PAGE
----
However, Moto didn't cost as much as some people continue to blindly repeat. It came with $3 billion in cash reserves, and the settop box part is being sold off for $2.5 billion... which knocks the cash price down to $7 billion.  Plus Google gets billions in tax write offs... some analysts say enough to cover the entire purchase... AND they got a phone maker with decades of knowledge.

 

On the other hand, Apple, Microsoft and RIM paid $4.5 billion for 6,000 Nortel patents.  That's $750,000 per patent (many of which also come with FRAND restrictions), and that's all they got for their money.

 

Which deal looks better?

 

post #15 of 33
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Originally Posted by Gatorguy View Post


Really? And where did you read that?

I didn't read it anywhere. It is called using my brain and deducing for myself based on Google's behavior to date. Do you only believe something if you read it from some Google/Samsung troll somewhere on the internet?

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post #16 of 33
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Originally Posted by Gatorguy View Post

Edit: Sammy is reportedly releasing one in the next few weeks!

Wow. Just wow.



Samsung Galaxy Folder is on the way. Low end Android clamshell for Korea
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post #17 of 33
Quote:
Originally Posted by KDarling View Post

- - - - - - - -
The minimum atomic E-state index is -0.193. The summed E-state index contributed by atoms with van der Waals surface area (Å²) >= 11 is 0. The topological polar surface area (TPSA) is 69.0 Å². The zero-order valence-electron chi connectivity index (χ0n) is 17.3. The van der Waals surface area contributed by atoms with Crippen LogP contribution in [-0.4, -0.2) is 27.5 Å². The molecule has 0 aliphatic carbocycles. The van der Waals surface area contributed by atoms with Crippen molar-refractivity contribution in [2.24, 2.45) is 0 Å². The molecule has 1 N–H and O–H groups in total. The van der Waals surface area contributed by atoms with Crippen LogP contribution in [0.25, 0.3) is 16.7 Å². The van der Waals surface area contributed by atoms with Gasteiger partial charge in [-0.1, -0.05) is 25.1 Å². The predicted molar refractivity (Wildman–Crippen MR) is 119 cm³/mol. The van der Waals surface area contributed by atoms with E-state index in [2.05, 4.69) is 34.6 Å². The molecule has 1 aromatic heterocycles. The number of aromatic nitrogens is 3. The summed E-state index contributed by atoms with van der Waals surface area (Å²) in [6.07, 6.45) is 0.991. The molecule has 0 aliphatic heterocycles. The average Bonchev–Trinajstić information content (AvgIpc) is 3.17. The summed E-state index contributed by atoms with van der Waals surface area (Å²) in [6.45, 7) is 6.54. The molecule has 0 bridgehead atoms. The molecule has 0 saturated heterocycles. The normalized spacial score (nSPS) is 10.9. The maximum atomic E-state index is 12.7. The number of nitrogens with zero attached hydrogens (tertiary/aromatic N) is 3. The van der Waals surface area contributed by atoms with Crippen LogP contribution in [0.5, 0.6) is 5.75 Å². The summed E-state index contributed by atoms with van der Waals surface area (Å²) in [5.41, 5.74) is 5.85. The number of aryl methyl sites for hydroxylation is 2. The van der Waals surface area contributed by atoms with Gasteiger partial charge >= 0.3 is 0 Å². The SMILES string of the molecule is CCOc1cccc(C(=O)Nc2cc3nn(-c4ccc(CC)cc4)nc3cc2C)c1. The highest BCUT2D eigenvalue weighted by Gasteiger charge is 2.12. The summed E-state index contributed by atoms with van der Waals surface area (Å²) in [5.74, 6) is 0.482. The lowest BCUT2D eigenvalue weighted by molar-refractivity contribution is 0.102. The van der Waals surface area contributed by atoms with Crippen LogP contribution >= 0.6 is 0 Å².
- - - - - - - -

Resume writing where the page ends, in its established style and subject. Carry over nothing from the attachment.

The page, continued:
Quote:
Originally Posted by John.B View Post

So the FTC ruling says that Google has to basically follow the same rules as everyone else?

 

It's a new rule.

 

It says that Google and Apple have to make a deal instead of tying up the courts.

 

Everything has been leading towards this.  I've commented many times that forced arbitration makes far more sense than having to resort to injunctions, but there was no forced arbitration before.

 

Now there is (or at least the equivalent of it).

 

Thanks, I missed the part where the arbitration process was added.  My bad.

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post #18 of 33
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Originally Posted by KDarling View Post

AND they got a phone maker with decades of knowledge.

 

...who have brought us amazing, ground breaking, innovative phones such as the...... errrrr......erm.......nope.

post #19 of 33
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Originally Posted by KDarling View Post

 

At $12.5 billion, even if Google bought Motorola just for their 24,500 patents, that's $510,000 per patent.